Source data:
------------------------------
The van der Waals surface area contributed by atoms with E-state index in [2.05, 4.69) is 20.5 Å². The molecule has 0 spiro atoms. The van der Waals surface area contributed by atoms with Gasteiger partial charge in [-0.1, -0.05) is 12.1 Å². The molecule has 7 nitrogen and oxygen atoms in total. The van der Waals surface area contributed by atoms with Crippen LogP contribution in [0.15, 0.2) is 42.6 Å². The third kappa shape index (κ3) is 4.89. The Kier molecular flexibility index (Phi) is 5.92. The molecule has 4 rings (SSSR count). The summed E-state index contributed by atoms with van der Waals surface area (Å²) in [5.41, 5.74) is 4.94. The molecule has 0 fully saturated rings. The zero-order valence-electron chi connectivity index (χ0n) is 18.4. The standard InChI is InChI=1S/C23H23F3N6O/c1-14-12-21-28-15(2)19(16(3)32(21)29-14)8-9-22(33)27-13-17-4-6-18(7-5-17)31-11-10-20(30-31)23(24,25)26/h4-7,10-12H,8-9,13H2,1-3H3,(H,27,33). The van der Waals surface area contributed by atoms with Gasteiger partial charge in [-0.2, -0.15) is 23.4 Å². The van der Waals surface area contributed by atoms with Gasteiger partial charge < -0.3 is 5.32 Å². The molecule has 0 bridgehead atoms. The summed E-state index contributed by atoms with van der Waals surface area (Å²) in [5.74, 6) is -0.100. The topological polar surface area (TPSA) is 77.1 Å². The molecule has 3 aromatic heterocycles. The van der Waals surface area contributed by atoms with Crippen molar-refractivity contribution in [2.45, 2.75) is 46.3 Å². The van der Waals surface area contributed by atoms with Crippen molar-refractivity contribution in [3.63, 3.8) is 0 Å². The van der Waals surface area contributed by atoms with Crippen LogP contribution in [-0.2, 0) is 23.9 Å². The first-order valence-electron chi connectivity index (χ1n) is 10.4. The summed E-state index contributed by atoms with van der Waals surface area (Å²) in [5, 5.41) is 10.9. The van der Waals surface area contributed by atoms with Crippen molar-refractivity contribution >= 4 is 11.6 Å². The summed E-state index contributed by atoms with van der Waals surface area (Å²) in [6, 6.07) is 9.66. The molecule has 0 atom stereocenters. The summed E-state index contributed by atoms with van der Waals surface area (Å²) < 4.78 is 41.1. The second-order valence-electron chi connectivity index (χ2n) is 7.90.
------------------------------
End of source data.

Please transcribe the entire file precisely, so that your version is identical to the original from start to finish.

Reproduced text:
The van der Waals surface area contributed by atoms with E-state index in [2.05, 4.69) is 20.5 Å². The molecule has 0 spiro atoms. The van der Waals surface area contributed by atoms with Gasteiger partial charge in [-0.1, -0.05) is 12.1 Å². The molecule has 7 nitrogen and oxygen atoms in total. The van der Waals surface area contributed by atoms with Crippen LogP contribution in [0.15, 0.2) is 42.6 Å². The third kappa shape index (κ3) is 4.89. The Kier molecular flexibility index (Phi) is 5.92. The molecule has 4 rings (SSSR count). The summed E-state index contributed by atoms with van der Waals surface area (Å²) in [5.41, 5.74) is 4.94. The molecule has 0 fully saturated rings. The zero-order valence-electron chi connectivity index (χ0n) is 18.4. The standard InChI is InChI=1S/C23H23F3N6O/c1-14-12-21-28-15(2)19(16(3)32(21)29-14)8-9-22(33)27-13-17-4-6-18(7-5-17)31-11-10-20(30-31)23(24,25)26/h4-7,10-12H,8-9,13H2,1-3H3,(H,27,33). The van der Waals surface area contributed by atoms with Gasteiger partial charge in [-0.2, -0.15) is 23.4 Å². The van der Waals surface area contributed by atoms with Gasteiger partial charge < -0.3 is 5.32 Å². The molecule has 0 bridgehead atoms. The summed E-state index contributed by atoms with van der Waals surface area (Å²) in [5.74, 6) is -0.100. The topological polar surface area (TPSA) is 77.1 Å². The molecule has 3 aromatic heterocycles. The van der Waals surface area contributed by atoms with Crippen molar-refractivity contribution in [2.45, 2.75) is 46.3 Å². The van der Waals surface area contributed by atoms with Crippen molar-refractivity contribution in [3.63, 3.8) is 0 Å². The van der Waals surface area contributed by atoms with Crippen LogP contribution in [-0.2, 0) is 23.9 Å². The first-order valence-electron chi connectivity index (χ1n) is 10.4. The summed E-state index contributed by atoms with van der Waals surface area (Å²) in [5, 5.41) is 10.9. The van der Waals surface area contributed by atoms with Crippen molar-refractivity contribution >= 4 is 11.6 Å². The summed E-state index contributed by atoms with van der Waals surface area (Å²) in [6, 6.07) is 9.66. The molecule has 0 atom stereocenters. The summed E-state index contributed by atoms with van der Waals surface area (Å²) < 4.78 is 41.1. The second-order valence-electron chi connectivity index (χ2n) is 7.90.